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Finding your Dream Job

Land that 'dream job' with a clear idea of what YOU want to do. Consider the following:

›› What is my dream job?

›› Which areas of design?

›› What type of studio?

 

What is my dream job?

Getting a job is a two-way process. From your perspective, studios may have the tantalizing power to make you a 'real' designer with a job - don't forget that you will (hopefully) be making money for them. Therefore, YOU should evaluate the real benefits of each prospective job (and studio) - they will be doing the same of you. Form your own view about the relative value of each job opportunity.

Dollars are not the only measure of value in any deal: think of other bargaining chips - hours required, valuable skills and experience which may be gained, opportunity for a stepping stone to another position, opportunity to network, relative availability of jobs at the time and in that area of work and location...

In terms of what you can offer in exchange for the job think about repackaging other skills you may have - dealing with groups, team leadership, knowledge of a particular industry in another capacity...

Key Points

  • This is as much about you finding out about them as it is them finding out about you!
  • Know what you are looking for and what you have to offer!

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Which areas of design?

At design school, your study may was organised into areas of technical expertise: illustration, photography, etc. For practicing designers and studios, the work is organised into areas of application of design skills, eg:

›› Corporate Identity - small, large
›› Corporate Communications - brochures, annual reports, leaflets, posters, etc.
›› Packaging - supermarket goods
›› Architectural Graphics - interior and exterior signage systems, 3D displays
›› Multimedia and Internet - fastest-growing area of graphic design
›› Publishing - books & magazines

This view of work areas carries through when employers seek 'experience' in a particular field -they want candidates with a familiarity with the design and production problems in that particular field.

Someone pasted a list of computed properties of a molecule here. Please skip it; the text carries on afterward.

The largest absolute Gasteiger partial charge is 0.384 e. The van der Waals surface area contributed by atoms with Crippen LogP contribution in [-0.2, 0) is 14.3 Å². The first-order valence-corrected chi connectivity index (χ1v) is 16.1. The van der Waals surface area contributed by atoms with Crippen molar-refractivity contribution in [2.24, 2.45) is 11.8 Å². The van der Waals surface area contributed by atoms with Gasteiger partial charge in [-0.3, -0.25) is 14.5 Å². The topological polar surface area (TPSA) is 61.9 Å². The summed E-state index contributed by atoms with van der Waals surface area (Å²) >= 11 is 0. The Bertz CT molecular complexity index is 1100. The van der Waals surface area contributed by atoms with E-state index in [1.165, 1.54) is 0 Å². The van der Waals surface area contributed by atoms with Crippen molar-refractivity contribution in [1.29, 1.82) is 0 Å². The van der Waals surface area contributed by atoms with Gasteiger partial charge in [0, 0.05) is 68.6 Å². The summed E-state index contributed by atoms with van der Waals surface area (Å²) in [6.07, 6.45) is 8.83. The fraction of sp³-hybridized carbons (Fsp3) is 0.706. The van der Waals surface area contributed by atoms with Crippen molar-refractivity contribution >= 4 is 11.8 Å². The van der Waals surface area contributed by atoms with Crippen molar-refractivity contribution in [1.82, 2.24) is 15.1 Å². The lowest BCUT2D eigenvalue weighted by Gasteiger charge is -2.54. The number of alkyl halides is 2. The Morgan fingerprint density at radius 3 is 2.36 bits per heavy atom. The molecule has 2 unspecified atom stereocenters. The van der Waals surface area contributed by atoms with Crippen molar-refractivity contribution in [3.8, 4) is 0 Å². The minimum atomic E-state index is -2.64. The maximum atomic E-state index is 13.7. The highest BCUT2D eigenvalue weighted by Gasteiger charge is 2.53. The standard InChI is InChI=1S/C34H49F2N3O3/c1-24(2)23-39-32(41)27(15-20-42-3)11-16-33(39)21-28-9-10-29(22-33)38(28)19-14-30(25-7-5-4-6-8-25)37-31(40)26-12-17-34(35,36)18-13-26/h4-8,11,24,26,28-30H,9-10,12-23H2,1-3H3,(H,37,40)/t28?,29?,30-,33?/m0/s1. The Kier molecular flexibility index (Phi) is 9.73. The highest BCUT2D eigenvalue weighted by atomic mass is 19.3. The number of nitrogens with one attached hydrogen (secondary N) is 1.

Key points

  • Be aware of how studios think of 'types of work'.
  • Do you prefer to work in a small intimate studio with maximum client contact or do you prefer working with a team on large projects?
  • What type of work do you have a genuine affinity for?
  • Which areas would be good to work in for a short period of time?
  • Are there areas which you view as a long term goal?

Hot Tip

Demonstrate genuine interest during an interview by asking the interviewer what they think the specific problems in their particular area of expertise (have a few ideas of your own up your sleeve).

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What type of studio?

Don't just settle for "anyone who will employ me". Consider carefully the type of studio do you want to work in? What are YOU looking for? When you're doing that, you need to be able to look beyond "uh, seems like cool work, nice looking people and office." Here are some parameters you can use to compare different studios:

Size of studio  - small 1-2 people to large 10+

Larger studios are generally better organised, usually have a higher proportion of large clients and projects and are more stable places to work (i.e. there is less risk they will go out of business over the weekend)
Small studios often offer 'accelerated' learning opportunities but also may a higher risk of going out of business.

Experience - inexperienced <1yr to experienced 5+ years

An established studio is more likely to stay in business thus offer relatively stable employment. On the other hand, principals in some younger studios, have an exceptionally professional approach to the management side of the design game.

Type of clients - direct vs indirect clients

An indirect client is someone like an advertising agency or marketing consultancy or signage company. They are indirect in the sense that they are commissioning the design work on behalf of the 'real' client. Most experienced designers prefer to work with direct clients as there is less chance of misunderstandings occurring as designs and critiques get passed between client and designer. Some indirect clients can add a lot of value to the process by clarifying what it is that the client actually means/needs.

A stable studio will tend to have a 'core' client base that drives the focus of its work eg. Harcus Design does a lot of retail ID and architectural graphics, Horniak & Canny have the pole position in large Australian annual reports, FHA and Cato Design are well entrenched as the designers of choice mega-identity programs, etc.

Status - 'awards are not everything'

This is true but it is a quick way to see if the studio is well-known and respected by other designers, and to understand whether or not the studio keeps an eye on design developments in the broader world.

Key Point

  • In order to effectively work out what kind of studio you are looking for, you need to think about a number of different dimensions (not all of which may be important to you).

Hot Tip

Listen to what studios tell you about themselves with a critical ear - don't be a smart ass about it, just don't be gullible either (anyone who talks about design and client management as being 'easy' may not know what they are talking about!).

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